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Old Midnight's sister, Contemplation sage,
(Queen of the rugged brow and stern-fixt eye,)
To lift my soul above this little earth,
This folly-fettered world: to purge my ears,
That I may hear the rolling planets' song,
And tuneful turning spheres: if this be barred
The little fays, that dance in neighbouring dales,
Sipping the night-dew, while they laugh and love,
Shall charm me with aërial notes.-As thus
I wander musing, lo, what awful forms
Yonder appear! sharp-eyed Philosophy
Clad in dun robes, an eagle on his wrist,
First meets my eye; next, virgin Solitude
Serene, who blushes at each gazer's sight;
Then Wisdom's hoary head, with crutch in hand,
Trembling, and bent with age; last Virtue's self,
Smiling, in white arrayed, who with her leads
Sweet Innocence, that prattles by her side,
A naked boy!-Harassed with fear I stop,
I gaze, when Virtue thus-'Whoe'er thou art,
Mortal, by whom I deign to be beheld
In these my midnight walks; depart, and say,
That henceforth I and my immortal train
Forsake Britannia's isle; who fondly stoops
To vice, her favourite paramour.' She spoke,
And as she turned, her round and rosy neck,
Her flowing train, and long ambrosial hair,
Breathing rich odours, I enamoured view.

O who will bear me then to western climes,
Since virtue leaves our wretched land, to fields
Yet unpolluted with Iberian swords,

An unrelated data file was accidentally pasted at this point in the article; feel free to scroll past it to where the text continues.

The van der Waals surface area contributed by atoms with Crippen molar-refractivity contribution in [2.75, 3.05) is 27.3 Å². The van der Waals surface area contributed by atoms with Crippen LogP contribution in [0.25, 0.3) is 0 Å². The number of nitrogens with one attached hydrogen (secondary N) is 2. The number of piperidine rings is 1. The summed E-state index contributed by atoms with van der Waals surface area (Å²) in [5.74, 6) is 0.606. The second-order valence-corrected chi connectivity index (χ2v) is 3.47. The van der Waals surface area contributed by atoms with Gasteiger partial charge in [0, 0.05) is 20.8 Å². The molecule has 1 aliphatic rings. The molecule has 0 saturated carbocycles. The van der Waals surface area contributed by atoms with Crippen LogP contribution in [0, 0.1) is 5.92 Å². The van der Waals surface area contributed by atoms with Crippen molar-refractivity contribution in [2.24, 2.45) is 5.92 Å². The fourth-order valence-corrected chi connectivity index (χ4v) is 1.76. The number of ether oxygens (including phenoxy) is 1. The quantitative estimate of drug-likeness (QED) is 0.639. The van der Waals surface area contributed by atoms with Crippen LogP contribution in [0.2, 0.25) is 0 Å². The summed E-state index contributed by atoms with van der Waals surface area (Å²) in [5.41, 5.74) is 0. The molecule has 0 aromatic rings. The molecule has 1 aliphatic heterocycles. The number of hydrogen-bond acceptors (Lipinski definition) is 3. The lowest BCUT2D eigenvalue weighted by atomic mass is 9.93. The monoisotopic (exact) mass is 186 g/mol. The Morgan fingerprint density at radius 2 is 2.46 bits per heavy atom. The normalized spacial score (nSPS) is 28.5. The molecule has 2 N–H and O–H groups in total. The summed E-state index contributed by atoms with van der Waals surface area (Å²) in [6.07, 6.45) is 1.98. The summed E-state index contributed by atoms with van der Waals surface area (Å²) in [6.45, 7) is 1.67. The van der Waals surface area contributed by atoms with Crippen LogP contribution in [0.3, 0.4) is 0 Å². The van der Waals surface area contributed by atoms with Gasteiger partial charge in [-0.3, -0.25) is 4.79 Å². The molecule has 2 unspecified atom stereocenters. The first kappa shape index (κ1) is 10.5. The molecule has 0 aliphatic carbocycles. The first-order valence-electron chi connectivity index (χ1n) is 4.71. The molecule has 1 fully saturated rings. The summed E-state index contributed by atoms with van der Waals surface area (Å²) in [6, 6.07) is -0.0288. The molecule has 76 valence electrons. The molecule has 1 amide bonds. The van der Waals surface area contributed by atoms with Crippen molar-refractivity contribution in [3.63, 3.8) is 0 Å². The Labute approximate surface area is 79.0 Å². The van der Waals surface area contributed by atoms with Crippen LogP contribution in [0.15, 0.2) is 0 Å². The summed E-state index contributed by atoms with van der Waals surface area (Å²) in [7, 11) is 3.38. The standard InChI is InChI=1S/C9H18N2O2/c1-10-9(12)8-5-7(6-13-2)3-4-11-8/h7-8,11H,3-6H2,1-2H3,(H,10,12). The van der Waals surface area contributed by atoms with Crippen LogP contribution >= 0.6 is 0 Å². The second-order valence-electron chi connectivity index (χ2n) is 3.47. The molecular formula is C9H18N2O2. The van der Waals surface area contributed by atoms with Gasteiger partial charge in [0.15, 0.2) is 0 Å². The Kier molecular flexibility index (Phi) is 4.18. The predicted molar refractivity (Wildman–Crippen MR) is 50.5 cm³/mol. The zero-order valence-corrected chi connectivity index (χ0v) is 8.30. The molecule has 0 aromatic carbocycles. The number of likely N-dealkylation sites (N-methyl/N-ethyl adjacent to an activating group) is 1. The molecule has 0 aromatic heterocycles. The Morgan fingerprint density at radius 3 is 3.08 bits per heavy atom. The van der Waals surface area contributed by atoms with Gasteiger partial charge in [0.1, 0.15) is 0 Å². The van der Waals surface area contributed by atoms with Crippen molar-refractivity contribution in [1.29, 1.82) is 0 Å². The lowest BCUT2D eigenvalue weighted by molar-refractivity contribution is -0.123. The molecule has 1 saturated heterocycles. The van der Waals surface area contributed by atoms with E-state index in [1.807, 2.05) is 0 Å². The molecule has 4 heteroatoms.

The isles of innocence, from mortal view
Deeply retired, beneath a plantain's shade,
Where happiness and quiet sit enthroned,
With simple Indian swains, that I may hunt
The boar and tiger through savannahs wild,
Through fragrant deserts and through citron groves?
There fed on dates and herbs, would I despise
The far-fetched cates of luxury, and hoards
Of narrow-hearted avarice; nor heed

The distant din of the tumultuous world.

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JOHN GILBERT COOPER

FROM THE POWER OF HARMONY

THE HARMONY OF NATURE

Hail, thrice hail!

Ye solitary seats, where Wisdom seeks
Beauty and Good, th' unseparable pair,
Sweet offspring of the sky, those emblems fair
Of the celestial cause, whose tuneful word
From discord and from chaos raised this globe
And all the wide effulgence of the day.
From him begins this beam of gay delight,
When aught harmonious strikes th' attentive mind;
In him shall end; for he attuned the frame
Of passive organs with internal sense,
To feel an instantaneous glow of joy,
When Beauty from her native seat of Heaven,
Clothed in ethereal wildness, on our plains
Descends, ere Reason with her tardy eye
Can view the form divine; and through the world
The heavenly boon to every being flows.

Nor less admire those things, which viewed apart
Uncouth appear, or horrid; ridges black
Of shagged rocks, which hang tremendous o'er
Some barren heath; the congregated clouds
Which spread their sable skirts, and wait the wind
To burst th' embosomed storm; a leafless wood,
A mouldering ruin, lightning-blasted fields;
Nay, e'en the seat where Desolation reigns
In brownest horror; by familiar thought
Connected to this universal frame,
With equal beauty charms the tasteful soul
As the gold landscapes of the happy isles
Crowned with Hesperian fruit: for Nature formed
One plan entire, and made each separate scene

Co-operate with the general of all
In that harmonious contrast.

From these sweet meditations on the charms
Of things external, on the genuine forms
Which blossom in creation, on the scene